Implementation of Perlin Noise on GPU
An Independent study
The aim of my independent study was to implement Perlin noise on GPU
using Cg and compare old method of producing Perlin Noise with the new
Noise is an important building
block for adding natural looking variety to procedural textures. In the
real world, nothing is perfectly uniform, and noise provides a
controlled way of adding this randomness to our shaders. Perlin noise
is one way of generating an effecient random noise.
Perlin's noise has following characteristics.
Old Perlin Noise algorithm is as follows
- It produces a repeatable pseudorandom value for each input value.
- It has known range.
- It doesn't show obvious repeating patterns.
- Its spatial frequency is invariant under translation.
- It has band-limited spatial frequency.
1. Given an input point
2. For each of its neighboring grid points:
Pick a "pseudo-random" direction vector
Compute linear function (dot product)
3. Linearly combine with a weighted sum, using a cubic ease curve in each dimension, such as 3t2-2t3,
as the interpolant. so the fade function in the below implementation returns " t*t*(3.0-2.0*t)"
4)To compute the pseudo-random gradient, we can first precompute a table of permutations P[n], and a
table of gradients G[n].
New Perlin Noise algorithm is as follows
This algorithm has two main stages.
1) The first stage generates a repeatable
pseudorandom value for every integer (x,y,z) position in 3D space.
Improved Perlin noise algorithm uses a hash function. The hash function
is based on a permutation table that contains the
integers from 0 to 255 in random order.First table is indexed based on
the x-coordinate of the position. Then the y coordinate is added to the
value at this position in the table, and the result is used to look up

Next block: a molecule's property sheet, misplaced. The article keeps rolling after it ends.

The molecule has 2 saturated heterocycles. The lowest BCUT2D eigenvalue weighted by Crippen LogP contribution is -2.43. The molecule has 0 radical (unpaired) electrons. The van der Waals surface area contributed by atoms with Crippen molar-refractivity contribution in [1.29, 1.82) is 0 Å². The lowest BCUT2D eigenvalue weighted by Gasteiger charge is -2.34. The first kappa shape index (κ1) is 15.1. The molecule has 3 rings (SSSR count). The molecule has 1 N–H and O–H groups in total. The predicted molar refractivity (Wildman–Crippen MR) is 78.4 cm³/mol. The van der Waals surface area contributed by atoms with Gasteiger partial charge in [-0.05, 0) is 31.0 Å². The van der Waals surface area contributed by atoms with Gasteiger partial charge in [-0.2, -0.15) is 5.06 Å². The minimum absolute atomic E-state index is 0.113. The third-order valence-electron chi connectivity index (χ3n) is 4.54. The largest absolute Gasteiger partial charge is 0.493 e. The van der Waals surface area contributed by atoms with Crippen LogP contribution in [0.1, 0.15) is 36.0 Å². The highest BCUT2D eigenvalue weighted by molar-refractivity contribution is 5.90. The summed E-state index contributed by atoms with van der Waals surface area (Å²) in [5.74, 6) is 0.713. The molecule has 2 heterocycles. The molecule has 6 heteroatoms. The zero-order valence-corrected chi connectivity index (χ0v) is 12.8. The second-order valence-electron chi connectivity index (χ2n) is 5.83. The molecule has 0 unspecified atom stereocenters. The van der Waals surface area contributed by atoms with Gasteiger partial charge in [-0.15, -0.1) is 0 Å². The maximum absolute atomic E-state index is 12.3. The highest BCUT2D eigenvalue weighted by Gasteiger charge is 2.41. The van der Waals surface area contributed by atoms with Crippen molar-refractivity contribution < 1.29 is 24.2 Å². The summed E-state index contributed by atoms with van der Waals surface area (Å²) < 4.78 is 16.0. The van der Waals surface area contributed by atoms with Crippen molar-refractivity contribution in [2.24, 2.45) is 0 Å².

in the table again. After this
process is repeated for the z cordinate, the result is a pseudorandom
integer for every possible (x, y, z) position.
2) In the second stage, this pseudorandom integer is
used to index into a table of 3D gradient vectors. In the improved
algorithm, only eight different gradients are used. A scalar value is
calculated by taking the dot product
between the gradient and the functional position
within the noise space. The final value is obtained by interpolating
between the noise values for each of the neighboring eight points in
So the fade function in the below implementation returns "t*t*t*(t*(t*6.0-15.0)+10.0)".
Tools used for implementation: Cg for implementing shaders, opengl and glut for GUI and window management respectively.
Below snap shots show noise generated using both old and new(improved) Perlin noise method.
Link for the Code: Simple_Perlin_Noise_Code
|Old Perlin Noise
||Improved Perlin Noise
Below snap shot shows marble texture generated using Improved Perlin noise algorithm.
Link for the Code: Marble_Texture_Code
|Marble Texture using Improved Perlin Noise
Below snap shot shows wood texture using improved Perlin noise algorithm.
Link for the Code: Wood_Texture_Code
|Wood texture using Improved Perlin Noise
Below snap shot shows cloud texture using improved Perlin noise algorithm.
Link for the Code: Cloud_Texture_Code
|Cloud texture using Improved Perlin Noise
Below snap shot shows fur texture using improved Perlin noise algorithm.
Link for the Code: Fur_Texture_Code
|Fur texture using Improved Perlin Noise
Following are some of the mixed color textures generated using Improved Perlin Noise.
1) Chapter 26 titled as "Implementing Improved Perlin Noise" of the GPU Gems 2 Book by Tim Sweeney , Epic Games